Service Leadership, Work Engagement, and Service Performance: The Moderating Role of Leader Skills

Yuyan Zheng*, Les Graham, Olga Epitropaki, Ed SNAPE

*Corresponding author for this work

Research output: Contribution to journalArticlepeer-review

5 Citations (Scopus)

Abstract

Using social learning theory, the job demands-resources model and idiosyncrasy credit theory, the present study casts additional light on the explanatory mechanisms underlying the effects of service leadership on service performance. We examine employee work engagement as an important mediator of this relationship and explore the moderating role of leader task-based professional and managerial skills on the indirect relationship between service leadership and service performance via work engagement. Drawing upon 903 leader–follower dyads nested in 187 teams, with data collected from two sources, we find that after controlling for transformational leadership, follower work engagement mediates the relationship between service leadership and follower service performance. Furthermore, the results support the moderating role of leader task-based professional skills, but not of managerial skills. Specifically, the indirect effect of service leadership on service performance via work engagement is stronger when leaders display high levels of task-based professional skills. Theoretical and practical implications of these findings are discussed.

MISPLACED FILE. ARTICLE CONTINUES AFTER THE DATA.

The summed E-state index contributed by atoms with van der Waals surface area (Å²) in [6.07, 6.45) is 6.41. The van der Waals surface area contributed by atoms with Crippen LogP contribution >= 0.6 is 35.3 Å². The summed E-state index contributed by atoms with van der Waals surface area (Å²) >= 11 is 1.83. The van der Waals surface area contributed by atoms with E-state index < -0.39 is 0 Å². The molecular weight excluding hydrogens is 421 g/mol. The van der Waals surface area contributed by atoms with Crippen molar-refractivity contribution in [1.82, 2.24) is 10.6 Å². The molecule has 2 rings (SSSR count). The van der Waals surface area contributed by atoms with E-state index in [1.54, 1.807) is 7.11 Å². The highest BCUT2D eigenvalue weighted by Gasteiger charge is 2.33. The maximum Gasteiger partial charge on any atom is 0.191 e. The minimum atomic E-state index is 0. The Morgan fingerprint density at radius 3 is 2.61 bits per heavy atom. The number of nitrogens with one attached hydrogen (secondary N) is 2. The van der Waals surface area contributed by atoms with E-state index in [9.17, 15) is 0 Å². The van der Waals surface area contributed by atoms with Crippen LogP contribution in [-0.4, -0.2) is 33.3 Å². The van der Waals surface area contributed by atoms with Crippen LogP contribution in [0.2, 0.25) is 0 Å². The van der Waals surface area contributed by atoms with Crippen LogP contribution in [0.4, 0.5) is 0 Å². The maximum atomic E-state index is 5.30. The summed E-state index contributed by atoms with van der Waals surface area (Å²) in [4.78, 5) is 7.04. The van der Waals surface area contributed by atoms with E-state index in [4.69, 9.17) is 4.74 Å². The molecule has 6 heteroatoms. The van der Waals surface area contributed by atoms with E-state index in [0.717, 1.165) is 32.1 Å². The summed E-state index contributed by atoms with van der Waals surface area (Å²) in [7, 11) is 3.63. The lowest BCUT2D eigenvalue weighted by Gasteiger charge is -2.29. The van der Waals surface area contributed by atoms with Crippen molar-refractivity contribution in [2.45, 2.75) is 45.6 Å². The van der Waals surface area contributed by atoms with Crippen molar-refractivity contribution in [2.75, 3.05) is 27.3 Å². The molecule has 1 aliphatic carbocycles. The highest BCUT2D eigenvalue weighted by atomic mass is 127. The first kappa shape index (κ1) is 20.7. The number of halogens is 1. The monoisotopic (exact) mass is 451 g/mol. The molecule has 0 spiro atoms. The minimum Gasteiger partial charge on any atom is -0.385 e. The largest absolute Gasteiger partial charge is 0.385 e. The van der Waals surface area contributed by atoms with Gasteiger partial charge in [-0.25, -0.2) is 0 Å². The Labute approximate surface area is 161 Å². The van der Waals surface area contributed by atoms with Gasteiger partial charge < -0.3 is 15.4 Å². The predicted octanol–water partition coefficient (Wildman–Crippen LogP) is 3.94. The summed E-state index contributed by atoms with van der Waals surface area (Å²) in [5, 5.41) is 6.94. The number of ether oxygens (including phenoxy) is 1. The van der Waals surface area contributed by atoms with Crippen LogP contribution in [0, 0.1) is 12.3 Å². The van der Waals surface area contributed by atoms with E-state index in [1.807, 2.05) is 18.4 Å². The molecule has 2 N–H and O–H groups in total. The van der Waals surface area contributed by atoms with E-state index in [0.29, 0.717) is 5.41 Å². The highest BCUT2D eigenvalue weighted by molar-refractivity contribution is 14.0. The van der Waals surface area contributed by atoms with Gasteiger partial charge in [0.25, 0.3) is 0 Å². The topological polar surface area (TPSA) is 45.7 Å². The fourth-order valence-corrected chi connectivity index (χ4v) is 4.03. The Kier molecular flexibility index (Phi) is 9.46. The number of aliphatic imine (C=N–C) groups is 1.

Original languageEnglish
Pages (from-to)43-74
Number of pages32
JournalGroup and Organization Management
Volume45
Issue number1
DOIs
Publication statusPublished - 1 Feb 2020

Scopus Subject Areas

  • Arts and Humanities (miscellaneous)
  • Applied Psychology
  • Organizational Behavior and Human Resource Management

User-Defined Keywords

  • leader skills
  • service leadership
  • service performance
  • work engagement

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